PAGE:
Hong Kong - China is relaxing
rules governing how much banks must set aside to cover bad loans, people
with knowledge of the matter said, a sign that regulators are
comfortable the nation’s lenders are sound enough to extend additional
credit and support the economy.
The China Banking Regulatory Commission has issued a notice lowering the bad-loan coverage ratio to a minimum 120% from the previous 150%, the people said, asking not to be identified as the matter isn’t public.
Relaxed bad-loan coverage rules will allow banks to extend more credit, supporting an economy the government expects to expand about 6.5% this year, a slower pace than in 2017.
Additional lending from giants such as Industrial & Commercial Bank of China would also counter some of the effects on the economy of President Xi Jinping’s campaign to curb financial risk, one of the government’s top priorities.
The changes also indicate regulators are confident that they’ve come to grips with a bad-loan epidemic that plagued lenders over the past few years. In 2016, when problem loans at Chinese banks were on the rise, the CBRC resisted lobbying from the nation’s lenders to relax the provisioning thresholds.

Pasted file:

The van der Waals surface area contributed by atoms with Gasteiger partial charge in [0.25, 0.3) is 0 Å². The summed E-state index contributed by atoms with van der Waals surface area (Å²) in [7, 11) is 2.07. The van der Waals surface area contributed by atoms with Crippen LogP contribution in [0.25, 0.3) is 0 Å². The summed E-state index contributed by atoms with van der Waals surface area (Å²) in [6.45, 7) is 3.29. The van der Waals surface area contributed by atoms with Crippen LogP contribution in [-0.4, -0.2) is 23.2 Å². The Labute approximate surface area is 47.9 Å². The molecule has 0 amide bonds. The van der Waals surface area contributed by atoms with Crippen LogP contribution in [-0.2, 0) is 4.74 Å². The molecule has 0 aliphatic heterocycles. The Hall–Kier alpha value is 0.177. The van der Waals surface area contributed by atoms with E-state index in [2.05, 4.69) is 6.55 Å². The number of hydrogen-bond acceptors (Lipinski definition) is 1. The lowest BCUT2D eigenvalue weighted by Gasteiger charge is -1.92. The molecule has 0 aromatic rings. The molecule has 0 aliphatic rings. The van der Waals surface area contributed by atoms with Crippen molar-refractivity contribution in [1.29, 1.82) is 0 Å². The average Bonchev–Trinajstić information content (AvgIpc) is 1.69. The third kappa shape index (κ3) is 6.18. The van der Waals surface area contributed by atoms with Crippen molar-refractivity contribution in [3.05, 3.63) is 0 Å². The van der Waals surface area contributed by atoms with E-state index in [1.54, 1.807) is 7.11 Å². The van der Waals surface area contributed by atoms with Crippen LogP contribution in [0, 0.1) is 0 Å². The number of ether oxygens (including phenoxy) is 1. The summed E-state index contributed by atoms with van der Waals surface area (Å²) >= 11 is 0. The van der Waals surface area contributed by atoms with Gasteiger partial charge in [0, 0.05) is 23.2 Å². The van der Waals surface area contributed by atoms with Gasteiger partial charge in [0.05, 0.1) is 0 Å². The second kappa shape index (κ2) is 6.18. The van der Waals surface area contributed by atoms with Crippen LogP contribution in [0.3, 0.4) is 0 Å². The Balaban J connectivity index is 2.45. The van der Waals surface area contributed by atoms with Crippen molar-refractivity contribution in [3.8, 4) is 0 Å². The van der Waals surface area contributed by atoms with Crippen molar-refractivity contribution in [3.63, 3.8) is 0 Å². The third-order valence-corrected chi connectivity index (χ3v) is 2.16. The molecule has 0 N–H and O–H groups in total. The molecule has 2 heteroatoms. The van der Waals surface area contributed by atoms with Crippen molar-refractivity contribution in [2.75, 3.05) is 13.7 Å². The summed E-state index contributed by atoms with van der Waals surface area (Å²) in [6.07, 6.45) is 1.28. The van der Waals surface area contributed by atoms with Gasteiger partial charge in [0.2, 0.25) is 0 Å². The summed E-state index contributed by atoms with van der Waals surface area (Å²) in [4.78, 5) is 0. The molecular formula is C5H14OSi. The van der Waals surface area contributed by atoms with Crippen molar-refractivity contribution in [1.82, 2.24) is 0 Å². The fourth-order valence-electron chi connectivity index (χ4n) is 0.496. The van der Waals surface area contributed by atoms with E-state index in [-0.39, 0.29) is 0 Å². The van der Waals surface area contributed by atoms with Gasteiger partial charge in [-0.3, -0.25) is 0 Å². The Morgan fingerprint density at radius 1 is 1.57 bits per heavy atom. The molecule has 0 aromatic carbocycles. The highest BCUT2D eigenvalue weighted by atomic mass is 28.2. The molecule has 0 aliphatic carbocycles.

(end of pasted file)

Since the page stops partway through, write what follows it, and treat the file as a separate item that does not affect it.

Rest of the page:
The timing of the CBRC move suggests that “nonperforming loans are not a problem,” analysts at Shenwan Hongyuan said in a research note.
According to the notice, the CBRC will differentiate the amount of provisions an individual bank must hold within the new band of 120% to 150%, based on the level of its capital, the accuracy of its loan classification policies and its proactiveness in handling nonperforming loans, the people said.
China’s banking industry has a bad loan coverage ratio above 180%, CBRC official Xiao Yuanqi said at a briefing last week, indicating banks have plenty of room to reduce provisions.
As well as lowering the threshold, the CBRC notice said it will reduce the amount of provisions banks must hold against their total loan book, including healthy loans, to as low as 1.5% from the previous 2.5% minimum.
The CBRC didn’t immediately respond to a fax seeking comment. Caixin reported on the CBRC’s move earlier on Tuesday.
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